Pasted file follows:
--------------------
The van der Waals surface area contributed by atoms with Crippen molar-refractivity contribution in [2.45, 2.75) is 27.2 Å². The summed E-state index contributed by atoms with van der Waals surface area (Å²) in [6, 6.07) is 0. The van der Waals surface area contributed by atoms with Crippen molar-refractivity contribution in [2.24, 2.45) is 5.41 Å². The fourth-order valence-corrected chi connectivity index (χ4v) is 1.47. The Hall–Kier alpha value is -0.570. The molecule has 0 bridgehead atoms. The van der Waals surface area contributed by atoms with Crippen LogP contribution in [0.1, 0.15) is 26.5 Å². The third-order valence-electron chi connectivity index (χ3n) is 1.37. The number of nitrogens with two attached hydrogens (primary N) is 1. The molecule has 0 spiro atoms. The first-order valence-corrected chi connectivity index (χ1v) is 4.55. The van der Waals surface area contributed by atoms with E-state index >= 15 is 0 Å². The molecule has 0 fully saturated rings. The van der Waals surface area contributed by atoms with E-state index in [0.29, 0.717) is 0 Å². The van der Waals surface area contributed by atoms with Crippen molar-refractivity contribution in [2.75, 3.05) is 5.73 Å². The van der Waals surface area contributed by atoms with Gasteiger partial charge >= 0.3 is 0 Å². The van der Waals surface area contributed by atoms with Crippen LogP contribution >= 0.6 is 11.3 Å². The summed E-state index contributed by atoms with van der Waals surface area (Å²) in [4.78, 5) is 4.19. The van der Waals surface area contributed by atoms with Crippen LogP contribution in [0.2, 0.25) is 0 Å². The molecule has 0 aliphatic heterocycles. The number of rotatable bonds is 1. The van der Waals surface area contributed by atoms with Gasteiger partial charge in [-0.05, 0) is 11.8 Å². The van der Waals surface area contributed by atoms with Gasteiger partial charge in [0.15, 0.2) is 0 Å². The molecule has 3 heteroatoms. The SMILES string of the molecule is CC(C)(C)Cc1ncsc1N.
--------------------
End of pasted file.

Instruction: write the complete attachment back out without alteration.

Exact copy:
The van der Waals surface area contributed by atoms with Crippen molar-refractivity contribution in [2.45, 2.75) is 27.2 Å². The summed E-state index contributed by atoms with van der Waals surface area (Å²) in [6, 6.07) is 0. The van der Waals surface area contributed by atoms with Crippen molar-refractivity contribution in [2.24, 2.45) is 5.41 Å². The fourth-order valence-corrected chi connectivity index (χ4v) is 1.47. The Hall–Kier alpha value is -0.570. The molecule has 0 bridgehead atoms. The van der Waals surface area contributed by atoms with Crippen LogP contribution in [0.1, 0.15) is 26.5 Å². The third-order valence-electron chi connectivity index (χ3n) is 1.37. The number of nitrogens with two attached hydrogens (primary N) is 1. The molecule has 0 spiro atoms. The first-order valence-corrected chi connectivity index (χ1v) is 4.55. The van der Waals surface area contributed by atoms with E-state index >= 15 is 0 Å². The molecule has 0 fully saturated rings. The van der Waals surface area contributed by atoms with E-state index in [0.29, 0.717) is 0 Å². The van der Waals surface area contributed by atoms with Crippen molar-refractivity contribution in [2.75, 3.05) is 5.73 Å². The van der Waals surface area contributed by atoms with Gasteiger partial charge >= 0.3 is 0 Å². The van der Waals surface area contributed by atoms with Crippen LogP contribution >= 0.6 is 11.3 Å². The summed E-state index contributed by atoms with van der Waals surface area (Å²) in [4.78, 5) is 4.19. The van der Waals surface area contributed by atoms with Crippen LogP contribution in [0.2, 0.25) is 0 Å². The molecule has 0 aliphatic heterocycles. The number of rotatable bonds is 1. The van der Waals surface area contributed by atoms with Gasteiger partial charge in [-0.05, 0) is 11.8 Å². The van der Waals surface area contributed by atoms with Gasteiger partial charge in [0.15, 0.2) is 0 Å². The molecule has 3 heteroatoms. The SMILES string of the molecule is CC(C)(C)Cc1ncsc1N.